Despite its reputation as a lawless environment governed by loose clan structures, Somalia has had a federal government throughout most of the conflicts that have plagued the country since the mid-1980s. For much of that time, however, the government existed entirely outside of Somalia’s borders and had barely any power over the country. Somalia’s federal government returned to the country more than a decade ago, but it has not been able to extend its reach much beyond Mogadishu, notes STRATFOR:
Weak and decentralized political institutions have impeded the government’s efforts to develop the rest of the country, even as large swaths of it have been cleared of the militant group al Shabaab. The country’s long-awaited elections — now set to take place from Oct. 23 to Nov. 10 after repeated delays — are meant to signal the start of a new era in Somalia. Billed as the first popular elections since the civil war erupted, the vote could represent a milestone along Somalia’s path to stability. In reality, though, the elections will not mark a significant achievement for Somali democracy.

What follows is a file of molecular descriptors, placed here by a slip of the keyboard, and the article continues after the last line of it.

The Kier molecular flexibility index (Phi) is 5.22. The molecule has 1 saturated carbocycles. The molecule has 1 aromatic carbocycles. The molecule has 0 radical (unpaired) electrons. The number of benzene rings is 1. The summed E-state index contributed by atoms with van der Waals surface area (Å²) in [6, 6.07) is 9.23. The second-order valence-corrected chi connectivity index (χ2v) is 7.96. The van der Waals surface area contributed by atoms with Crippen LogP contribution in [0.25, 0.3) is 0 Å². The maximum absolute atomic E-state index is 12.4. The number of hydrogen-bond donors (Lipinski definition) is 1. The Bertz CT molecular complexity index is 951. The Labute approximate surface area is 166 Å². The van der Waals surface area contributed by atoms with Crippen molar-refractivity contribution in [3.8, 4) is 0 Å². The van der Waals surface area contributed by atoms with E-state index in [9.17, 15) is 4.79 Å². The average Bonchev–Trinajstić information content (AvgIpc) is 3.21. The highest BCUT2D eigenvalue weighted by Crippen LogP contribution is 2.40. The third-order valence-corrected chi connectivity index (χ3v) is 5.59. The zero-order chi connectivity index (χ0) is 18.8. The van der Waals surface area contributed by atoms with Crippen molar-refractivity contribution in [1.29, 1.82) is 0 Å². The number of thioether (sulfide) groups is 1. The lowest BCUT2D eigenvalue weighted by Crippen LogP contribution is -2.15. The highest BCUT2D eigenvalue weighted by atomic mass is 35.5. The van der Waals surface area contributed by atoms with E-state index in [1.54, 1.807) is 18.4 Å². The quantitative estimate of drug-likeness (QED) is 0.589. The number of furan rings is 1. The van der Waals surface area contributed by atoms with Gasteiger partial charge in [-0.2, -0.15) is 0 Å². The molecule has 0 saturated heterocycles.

Regardless of the elections’ outcome, the next Somali government will face the same desperate challenges that previous governments have contended with. In fact, the elections could exacerbate the country’s enduring security problems. Al Shabaab remains a significant threat, STRATFOR adds. But AMISOM members have suggested that the landmark vote will signal a shift in Somalia’s political stability and that afterward, their presence in the country will be less essential. If AMISOM reduces its involvement in Somalia, the remaining elements of al Shabaab could exploit the vacuum left in the mission’s wake.